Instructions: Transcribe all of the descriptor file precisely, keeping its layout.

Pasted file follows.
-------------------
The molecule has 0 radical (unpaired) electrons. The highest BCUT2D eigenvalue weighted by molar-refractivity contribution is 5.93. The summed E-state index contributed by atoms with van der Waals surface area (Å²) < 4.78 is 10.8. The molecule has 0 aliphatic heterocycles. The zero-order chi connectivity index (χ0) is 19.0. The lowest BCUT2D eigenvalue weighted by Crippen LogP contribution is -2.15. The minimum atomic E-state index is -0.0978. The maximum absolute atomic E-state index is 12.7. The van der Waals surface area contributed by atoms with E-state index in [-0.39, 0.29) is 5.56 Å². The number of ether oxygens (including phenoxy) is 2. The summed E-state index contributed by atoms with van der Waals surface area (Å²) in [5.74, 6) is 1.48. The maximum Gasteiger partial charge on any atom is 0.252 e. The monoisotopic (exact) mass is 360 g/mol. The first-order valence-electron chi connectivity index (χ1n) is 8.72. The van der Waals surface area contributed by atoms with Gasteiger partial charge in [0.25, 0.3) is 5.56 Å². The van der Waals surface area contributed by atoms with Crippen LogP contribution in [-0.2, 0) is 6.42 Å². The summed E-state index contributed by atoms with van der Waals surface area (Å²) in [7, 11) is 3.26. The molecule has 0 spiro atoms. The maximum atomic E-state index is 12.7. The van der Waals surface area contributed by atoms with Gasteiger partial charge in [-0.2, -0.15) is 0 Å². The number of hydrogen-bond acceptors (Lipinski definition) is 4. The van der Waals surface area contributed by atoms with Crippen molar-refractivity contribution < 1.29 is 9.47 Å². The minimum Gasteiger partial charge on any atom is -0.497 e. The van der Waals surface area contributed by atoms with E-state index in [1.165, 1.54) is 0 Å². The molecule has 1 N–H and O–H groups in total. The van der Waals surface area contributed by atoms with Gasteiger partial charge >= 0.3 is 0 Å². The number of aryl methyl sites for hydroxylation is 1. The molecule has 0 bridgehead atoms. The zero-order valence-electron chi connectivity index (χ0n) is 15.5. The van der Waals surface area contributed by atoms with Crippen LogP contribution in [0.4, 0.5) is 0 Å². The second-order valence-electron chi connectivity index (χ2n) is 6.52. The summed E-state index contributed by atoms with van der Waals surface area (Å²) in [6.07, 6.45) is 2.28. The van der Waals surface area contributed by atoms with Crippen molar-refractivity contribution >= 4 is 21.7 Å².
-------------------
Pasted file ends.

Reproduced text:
The molecule has 0 radical (unpaired) electrons. The highest BCUT2D eigenvalue weighted by molar-refractivity contribution is 5.93. The summed E-state index contributed by atoms with van der Waals surface area (Å²) < 4.78 is 10.8. The molecule has 0 aliphatic heterocycles. The zero-order chi connectivity index (χ0) is 19.0. The lowest BCUT2D eigenvalue weighted by Crippen LogP contribution is -2.15. The minimum atomic E-state index is -0.0978. The maximum absolute atomic E-state index is 12.7. The van der Waals surface area contributed by atoms with E-state index in [-0.39, 0.29) is 5.56 Å². The number of ether oxygens (including phenoxy) is 2. The summed E-state index contributed by atoms with van der Waals surface area (Å²) in [5.74, 6) is 1.48. The maximum Gasteiger partial charge on any atom is 0.252 e. The monoisotopic (exact) mass is 360 g/mol. The first-order valence-electron chi connectivity index (χ1n) is 8.72. The van der Waals surface area contributed by atoms with Gasteiger partial charge in [0.25, 0.3) is 5.56 Å². The van der Waals surface area contributed by atoms with Crippen LogP contribution in [-0.2, 0) is 6.42 Å². The summed E-state index contributed by atoms with van der Waals surface area (Å²) in [7, 11) is 3.26. The molecule has 0 spiro atoms. The maximum atomic E-state index is 12.7. The van der Waals surface area contributed by atoms with Gasteiger partial charge in [-0.2, -0.15) is 0 Å². The number of hydrogen-bond acceptors (Lipinski definition) is 4. The van der Waals surface area contributed by atoms with Crippen molar-refractivity contribution < 1.29 is 9.47 Å². The minimum Gasteiger partial charge on any atom is -0.497 e. The van der Waals surface area contributed by atoms with E-state index in [1.165, 1.54) is 0 Å². The molecule has 1 N–H and O–H groups in total. The van der Waals surface area contributed by atoms with Gasteiger partial charge >= 0.3 is 0 Å². The number of aryl methyl sites for hydroxylation is 1. The molecule has 0 bridgehead atoms. The zero-order valence-electron chi connectivity index (χ0n) is 15.5. The van der Waals surface area contributed by atoms with Crippen LogP contribution in [0.4, 0.5) is 0 Å². The second-order valence-electron chi connectivity index (χ2n) is 6.52. The summed E-state index contributed by atoms with van der Waals surface area (Å²) in [6.07, 6.45) is 2.28. The van der Waals surface area contributed by atoms with Crippen molar-refractivity contribution >= 4 is 21.7 Å².